Unsure Of How Financial Aid Works? You're Not Alone

Financial aid is a blanket term meaning different things for different people. Unfortunately, it is often used a little too broadly for my taste. Here are some types of "aid" that may be considered "financial aid".


- Need-based aid

- Grants

- Merit aid

- Military aid

- International aid

- Tax benefits

- Foster care

- Americore

- Scholarships

- State aid

and, unfortunately, for some schools...

- Loans

- Work Study


You may be able to access help from a handful of these different types of aid. Here are some steps to take:

  1. Fill out the FAFSA - it becomes available on October 1st each year for the next year starting with fall semester. So, on Oct. 1, 2021, it opened up for August 2022 fall semester and the rest of that school year. The FAFSA determines whether you will be able to get a federal grant or subsidized student loan. (Subsidized just means that the government pays your interest while you're still in school.) You also have to fill out the FAFSA to access Federal Student Loans. Even if you don't plan to take any student loans, some schools require you to fill out the FAFSA to be eligible for merit aid.

  2. See if you need to complete the CSS Profile - Some schools also require this more detailed student financial aid form. They use it to make aid decisions.

  3. Check with your state - see if they have special aid programs. In Florida, we have Bright Futures which is a program that may pay some or all tuition at Florida state schools if you meet the qualifications. Most people know about Bright Futures, but not many people are familiar with the list of other grants and awards available to certain students living in Florida.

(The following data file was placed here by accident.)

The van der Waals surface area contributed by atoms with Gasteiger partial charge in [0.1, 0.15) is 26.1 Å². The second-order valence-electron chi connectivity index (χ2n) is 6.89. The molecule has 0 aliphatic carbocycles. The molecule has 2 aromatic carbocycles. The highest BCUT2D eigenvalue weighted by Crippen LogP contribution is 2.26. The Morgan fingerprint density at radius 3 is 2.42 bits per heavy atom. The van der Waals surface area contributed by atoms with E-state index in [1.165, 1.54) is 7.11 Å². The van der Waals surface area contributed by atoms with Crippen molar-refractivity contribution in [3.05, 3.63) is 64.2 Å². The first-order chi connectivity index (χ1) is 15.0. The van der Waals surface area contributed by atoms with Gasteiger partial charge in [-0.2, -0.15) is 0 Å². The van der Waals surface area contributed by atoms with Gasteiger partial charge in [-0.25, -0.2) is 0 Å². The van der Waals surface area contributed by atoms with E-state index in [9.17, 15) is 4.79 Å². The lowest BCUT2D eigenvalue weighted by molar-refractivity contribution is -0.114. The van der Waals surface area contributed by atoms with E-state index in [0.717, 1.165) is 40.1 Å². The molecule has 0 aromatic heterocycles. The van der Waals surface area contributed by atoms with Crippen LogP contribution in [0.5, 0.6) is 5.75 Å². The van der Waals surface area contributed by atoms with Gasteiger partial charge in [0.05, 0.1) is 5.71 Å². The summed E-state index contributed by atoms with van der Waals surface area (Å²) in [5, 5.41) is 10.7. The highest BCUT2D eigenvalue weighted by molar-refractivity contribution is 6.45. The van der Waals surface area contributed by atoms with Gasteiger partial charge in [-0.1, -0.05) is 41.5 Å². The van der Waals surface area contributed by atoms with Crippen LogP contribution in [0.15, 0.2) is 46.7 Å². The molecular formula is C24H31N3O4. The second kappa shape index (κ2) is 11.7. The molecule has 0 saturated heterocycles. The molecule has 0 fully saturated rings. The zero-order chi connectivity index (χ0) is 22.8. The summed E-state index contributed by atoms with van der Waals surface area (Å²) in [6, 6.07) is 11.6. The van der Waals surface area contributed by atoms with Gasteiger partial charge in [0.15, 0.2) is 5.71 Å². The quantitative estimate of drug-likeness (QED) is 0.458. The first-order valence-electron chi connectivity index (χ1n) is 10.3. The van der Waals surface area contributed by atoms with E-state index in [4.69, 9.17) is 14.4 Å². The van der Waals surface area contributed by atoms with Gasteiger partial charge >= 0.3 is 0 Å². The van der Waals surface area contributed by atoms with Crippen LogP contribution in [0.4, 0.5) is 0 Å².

4. See if you qualify for a tax credit - both the American Opportunity Credit and Lifetime Learning Credit are available to families within certain income limits who meet all of the qualifications. This money would be accounted for when you file your annual tax return for years that you incur qualified education expenses.

  5. Find out how school's grant aid awards - Some give a lot of need-based aid, some give more merit aid, and some give both. Fill out each school's Net Price Calculator to see how much aid you might be eligible for.

  6. Make it easier on yourself - Ask me how we can work together to make this process sooooo much easier and have resources at your fingertips to know which schools might give you how much of what types of aid!

  7. Apply for Private Scholarships - lots of them! (I can help with this too)

  8. What else? - Are you interested in the military or Americorp? Have you been in the foster program? There are all kinds of programs out there that you might be able to take advantage of. Keep you eyes and ears open and ask around!

  9. Expect Award Letters - after you have been accepted to a particular school. They may come with your acceptance, soon after, or much later. Check your email, your application portal and your snail mail. Make sure you fully understand how much the school is going to cost you for all four years and you know how you're going to pay for every cent of it. If loans are involved, add up what the total loan payment will amount to and compare that to your income. Make sure it's not going to make you financially uncomfortable or limit your ability to accomplish other financial goals.

  10. Accept an offer - make sure it's the one that makes the most sense for you!